Thanks for stopping by. I appreciate it. You asked why I use lower case throughout for the “Cymbal Player.” I love E.E. cummings. But, actually, if you look at my poem carefully, you will notice that it’s composed of 4 sentences, each on starting with a capital letter. None of those sentences begins at the beginning of a line, so no line starts with a capital! The first sentence is 13 1/2 lines long. The rest of the poem has 3 shorter sentences. In other words, I use standard punctuation. Nothing unusual.

    • martin

      Hi David,

      “The sun may very well be purple by the time mankind comes to its senses and we all live in peace and harmony. Interesting poem. Well done.”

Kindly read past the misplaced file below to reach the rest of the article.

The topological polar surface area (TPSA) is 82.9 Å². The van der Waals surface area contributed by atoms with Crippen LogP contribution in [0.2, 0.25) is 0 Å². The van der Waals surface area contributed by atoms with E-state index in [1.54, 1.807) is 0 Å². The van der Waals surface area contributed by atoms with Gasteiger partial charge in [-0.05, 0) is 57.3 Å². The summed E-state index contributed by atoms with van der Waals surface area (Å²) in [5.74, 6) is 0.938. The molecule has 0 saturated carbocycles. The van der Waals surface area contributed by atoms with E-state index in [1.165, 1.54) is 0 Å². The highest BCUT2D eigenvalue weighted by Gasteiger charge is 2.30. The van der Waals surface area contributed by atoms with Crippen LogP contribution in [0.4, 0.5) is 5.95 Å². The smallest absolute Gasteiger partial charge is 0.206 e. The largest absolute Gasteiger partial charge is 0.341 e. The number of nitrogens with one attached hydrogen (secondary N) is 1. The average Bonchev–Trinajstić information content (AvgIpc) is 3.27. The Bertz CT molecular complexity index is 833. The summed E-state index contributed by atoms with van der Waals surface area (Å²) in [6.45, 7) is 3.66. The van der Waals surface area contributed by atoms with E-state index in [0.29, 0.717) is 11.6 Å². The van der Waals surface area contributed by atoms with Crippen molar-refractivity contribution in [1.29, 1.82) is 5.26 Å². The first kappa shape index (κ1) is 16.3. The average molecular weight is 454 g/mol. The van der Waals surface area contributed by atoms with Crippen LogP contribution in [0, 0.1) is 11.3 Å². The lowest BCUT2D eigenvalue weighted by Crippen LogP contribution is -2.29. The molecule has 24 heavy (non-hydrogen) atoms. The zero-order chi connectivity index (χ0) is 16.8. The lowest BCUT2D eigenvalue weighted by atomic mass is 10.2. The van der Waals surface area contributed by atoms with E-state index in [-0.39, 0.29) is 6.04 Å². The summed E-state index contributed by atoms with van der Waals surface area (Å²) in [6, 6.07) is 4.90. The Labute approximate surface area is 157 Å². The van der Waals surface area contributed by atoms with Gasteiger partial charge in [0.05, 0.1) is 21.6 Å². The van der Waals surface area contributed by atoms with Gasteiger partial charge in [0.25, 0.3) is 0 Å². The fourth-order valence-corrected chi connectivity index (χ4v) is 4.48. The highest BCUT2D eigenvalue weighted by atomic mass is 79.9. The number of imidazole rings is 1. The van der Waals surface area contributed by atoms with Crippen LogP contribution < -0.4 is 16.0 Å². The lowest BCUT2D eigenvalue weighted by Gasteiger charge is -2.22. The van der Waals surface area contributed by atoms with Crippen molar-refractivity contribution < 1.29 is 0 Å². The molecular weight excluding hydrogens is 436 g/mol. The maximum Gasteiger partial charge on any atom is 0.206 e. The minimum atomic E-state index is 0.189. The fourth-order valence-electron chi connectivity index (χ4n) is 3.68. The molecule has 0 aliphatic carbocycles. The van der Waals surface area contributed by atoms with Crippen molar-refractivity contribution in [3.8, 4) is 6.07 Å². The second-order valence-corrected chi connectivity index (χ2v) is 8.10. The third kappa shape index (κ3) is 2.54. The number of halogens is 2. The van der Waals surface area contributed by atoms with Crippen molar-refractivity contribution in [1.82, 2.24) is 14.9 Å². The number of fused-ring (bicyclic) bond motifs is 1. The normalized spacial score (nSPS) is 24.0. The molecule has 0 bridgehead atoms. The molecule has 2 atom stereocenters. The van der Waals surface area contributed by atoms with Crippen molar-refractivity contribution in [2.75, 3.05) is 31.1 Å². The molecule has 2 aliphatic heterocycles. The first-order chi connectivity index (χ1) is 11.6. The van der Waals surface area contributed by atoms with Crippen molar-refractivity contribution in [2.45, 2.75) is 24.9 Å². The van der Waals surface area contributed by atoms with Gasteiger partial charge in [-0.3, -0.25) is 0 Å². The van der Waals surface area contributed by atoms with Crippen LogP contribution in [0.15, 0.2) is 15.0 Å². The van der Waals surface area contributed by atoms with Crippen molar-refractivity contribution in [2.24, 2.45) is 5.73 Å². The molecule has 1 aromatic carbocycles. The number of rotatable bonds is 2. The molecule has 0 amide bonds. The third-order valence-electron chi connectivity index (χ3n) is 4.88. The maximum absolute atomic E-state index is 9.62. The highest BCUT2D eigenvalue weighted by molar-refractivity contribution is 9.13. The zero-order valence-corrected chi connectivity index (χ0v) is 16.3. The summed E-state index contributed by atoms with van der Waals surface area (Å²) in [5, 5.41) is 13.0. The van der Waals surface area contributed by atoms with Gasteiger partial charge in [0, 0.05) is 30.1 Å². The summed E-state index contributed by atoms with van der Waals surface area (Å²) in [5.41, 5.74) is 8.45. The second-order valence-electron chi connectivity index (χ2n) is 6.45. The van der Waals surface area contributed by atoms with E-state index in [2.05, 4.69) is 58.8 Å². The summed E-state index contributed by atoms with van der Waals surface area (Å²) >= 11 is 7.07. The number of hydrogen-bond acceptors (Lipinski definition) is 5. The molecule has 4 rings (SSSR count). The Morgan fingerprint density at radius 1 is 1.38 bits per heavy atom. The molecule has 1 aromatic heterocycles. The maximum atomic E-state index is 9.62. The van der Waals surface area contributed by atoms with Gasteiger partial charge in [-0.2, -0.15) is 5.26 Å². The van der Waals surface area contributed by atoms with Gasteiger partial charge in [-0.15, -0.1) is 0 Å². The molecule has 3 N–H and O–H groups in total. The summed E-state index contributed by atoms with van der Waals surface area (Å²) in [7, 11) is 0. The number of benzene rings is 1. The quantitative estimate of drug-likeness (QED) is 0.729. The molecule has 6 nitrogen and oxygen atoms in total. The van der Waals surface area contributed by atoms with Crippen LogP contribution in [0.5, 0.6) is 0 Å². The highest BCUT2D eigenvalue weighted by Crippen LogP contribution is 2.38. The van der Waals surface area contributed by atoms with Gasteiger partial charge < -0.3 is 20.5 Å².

Thanks for stopping by, and I’m glad you found the poem interesting. Your interpretation is bang on and perfectly elucidates what I was going for. One other detail that may be worth noting is that no one ever sees the sun rising in the west, another clue (in the poem) that we may have a very long wait, indeed, before the beings on this planet become noticeably healthier, more in balance, and by and large happy. And isn’t happiness basically what life is for? If not, then what?

      Thanks again, David.

      • James A. Tweedie